If you've ever been curious about philosophy but at the same time intimidated by reading philosophy this is the perfect book for you. The author is somehow able to weave the history of philosophy into a captivating story. You feel like you're reading a mystery - it carries that kind of suspense, but then at the same time you're getting these philosophy lessons written in such an accessible way. It's the perfect mix of fantasy, mystery and learning.
Amazing and excellent, this book will teach, entertain and enlighten all at once. It is mostly a good course in philosophy, but there is also a metaphysical mystery going on that only serves to illustrate and highlight the philosophical points being made. Highly recommended!
Sophie Amundsen is about to turn 15 when she receives a letter from one Alberto Knox, a philosopher who undertakes to educate her in his craft. Sections in which we read the text of Knox's lessons to Sophie about the pre-Socratics, Plato and St. Augustine alternate with those in which we find out about Sophie's life with her well-meaning mother. Soon, though, Sophie begins receiving other, stranger missives addressed to one Hilde Moller Knag from her absent father, Albert. As Alberto Knox's lessons approach this century, he and Sophie come to suspect that they are merely characters in a novel written by Albert for his daughter.
This is a great introduction to the history of western philosophy written as a novel. The philosophy part is easy to read and very useful to someone like me who has never had an introductory course in philosophy. The novel part is very interesting by itself and in someways an exercise that makes you reflect on the philosophy you read about. All in all, one of the best books I have read and a book that I will revisit in the future!
One day Sophie comes home from school to find two questions in her mail: Who are you? and Where does the world come from? Before she knows it, she is enrolled ina correspondence course, covering Socrates to Sartre and beyond, with a mysterious phlosopher. But Sophie is receiving a separate batch of equally unusual letters. Who is Hilde? and why does her mail keep turning up in Sophie's world? to unravel this riddle, Sophie must make use of the philosophy she is learning. But the truth is far more complicated than she could have imagined....
When I first picked up this book the premise grabbed me enough to push thru what at times was a difficult read. It is like a history of philosophy and a mystery novel in one shot. Can be confusing at times, but worth the read.
This would be of great use to a freshman philosophy student. There's alot to learn and/or it's a great review. After about 2/3 of the way through I had had it. I wanted more story and less lecture!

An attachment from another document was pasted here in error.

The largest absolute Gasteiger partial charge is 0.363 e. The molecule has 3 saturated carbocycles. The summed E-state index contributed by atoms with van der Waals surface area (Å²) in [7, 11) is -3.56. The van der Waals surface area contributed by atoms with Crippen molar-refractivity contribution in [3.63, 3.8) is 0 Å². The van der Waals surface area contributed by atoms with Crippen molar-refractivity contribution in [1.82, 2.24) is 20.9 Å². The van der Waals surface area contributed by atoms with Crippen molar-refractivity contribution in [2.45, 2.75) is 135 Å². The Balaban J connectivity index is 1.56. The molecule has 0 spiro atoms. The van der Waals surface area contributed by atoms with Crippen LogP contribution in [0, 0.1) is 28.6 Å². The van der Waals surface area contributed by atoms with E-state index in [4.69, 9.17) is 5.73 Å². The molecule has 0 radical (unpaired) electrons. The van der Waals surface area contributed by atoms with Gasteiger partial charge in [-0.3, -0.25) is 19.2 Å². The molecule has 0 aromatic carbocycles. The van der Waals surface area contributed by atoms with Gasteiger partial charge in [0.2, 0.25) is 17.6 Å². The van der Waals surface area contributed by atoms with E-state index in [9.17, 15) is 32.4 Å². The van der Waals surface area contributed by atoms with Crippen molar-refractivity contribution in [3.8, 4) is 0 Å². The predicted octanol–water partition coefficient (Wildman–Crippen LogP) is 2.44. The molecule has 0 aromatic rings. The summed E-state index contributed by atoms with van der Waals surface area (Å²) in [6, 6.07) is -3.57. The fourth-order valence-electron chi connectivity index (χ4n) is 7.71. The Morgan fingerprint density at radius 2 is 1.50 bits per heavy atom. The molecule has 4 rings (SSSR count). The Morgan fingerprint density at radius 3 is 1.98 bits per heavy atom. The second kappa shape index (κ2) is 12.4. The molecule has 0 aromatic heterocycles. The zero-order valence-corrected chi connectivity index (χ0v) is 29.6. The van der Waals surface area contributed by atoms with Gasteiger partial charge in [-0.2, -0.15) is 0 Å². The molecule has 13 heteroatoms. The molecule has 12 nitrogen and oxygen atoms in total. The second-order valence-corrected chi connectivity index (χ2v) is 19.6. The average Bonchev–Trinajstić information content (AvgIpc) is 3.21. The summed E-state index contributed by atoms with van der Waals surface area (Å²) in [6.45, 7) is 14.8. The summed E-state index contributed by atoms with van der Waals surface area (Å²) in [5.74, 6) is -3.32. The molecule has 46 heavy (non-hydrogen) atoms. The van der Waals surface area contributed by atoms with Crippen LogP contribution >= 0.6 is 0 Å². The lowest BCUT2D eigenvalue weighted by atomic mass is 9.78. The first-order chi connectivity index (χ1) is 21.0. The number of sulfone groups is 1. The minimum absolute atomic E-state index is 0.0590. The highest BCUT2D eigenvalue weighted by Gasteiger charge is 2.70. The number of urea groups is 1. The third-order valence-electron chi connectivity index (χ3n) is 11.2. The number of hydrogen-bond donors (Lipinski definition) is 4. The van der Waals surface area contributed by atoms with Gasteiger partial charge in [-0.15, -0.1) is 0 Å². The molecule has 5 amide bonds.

The first 2/3 were probably worth trying the book.
Good movie; better book (aren't they all?)...a child's view of the world and the philosophers and their beliefs who have shaped our sphere It is a sort of fictional novel that has an accurate philosophical base as support, and it really works. Hats off to Jostein Gaarder.
I really enjoyed this book but would not recommend it to everyone. It is more like an "into to philosophy" class disguised as a novel. If you have any kind of interest or curiosity about the world of philosophy I think you would enjoy the read.
An almost perfectly thorough and delightful introduction to philosophy. I wish I had read this when I was first getting an interest in philosophy. This book somehow manages to be both deep in meaning and light on difficulty. A wonderful guide into the world of philosophy!
A bit dry at times, but if you want to get the gist of the ideas of many philosophers this is a great book to start with. It explains philosophies in a clear concise manner that a high schooler can understand. The story itself is thought provoking and surprising.
Ever wondered about all those philosophers? What would life look like if they were right about the world? Here's your chance to find out - as Sophie learns about philosophy, each perspective is applied to the life she lives. The ending is bizarre and wonderfully ironic. I refer to this book as my "handbook of philosophy". Never again say reading about philosophy is boring.
On Sophie Amundsen's fifteenth birthday, she is thrust into a world full of philosophical lessons with the mysterious philosopher Alberto. In between getting a crash course on the entire history of philosophy, Sophie struggles to figure out why messages for someone named Hilde keep on showing up in her world. Along the way, she makes a startling discovery that could reduce her very existence to merely a figment of someone else's imagination.
SOPHIES WORLD is a captivating story that will enchant readers of all ages. It is half a philosophy lesson, half a brilliantly imagined suspense novel. While the ending left me dissatisfied, I was completely fascinated by the rest of the book and would definitely recommend it to everyone.
It's been awhile since I read this book. I remember enjoying it; it was well written and fairly interesting. The subject didn't really appeal to me personally though. The protagonist, Sophie, is consumed with questioning herself and the world around her. A good read, but a little heavy on the philosophy.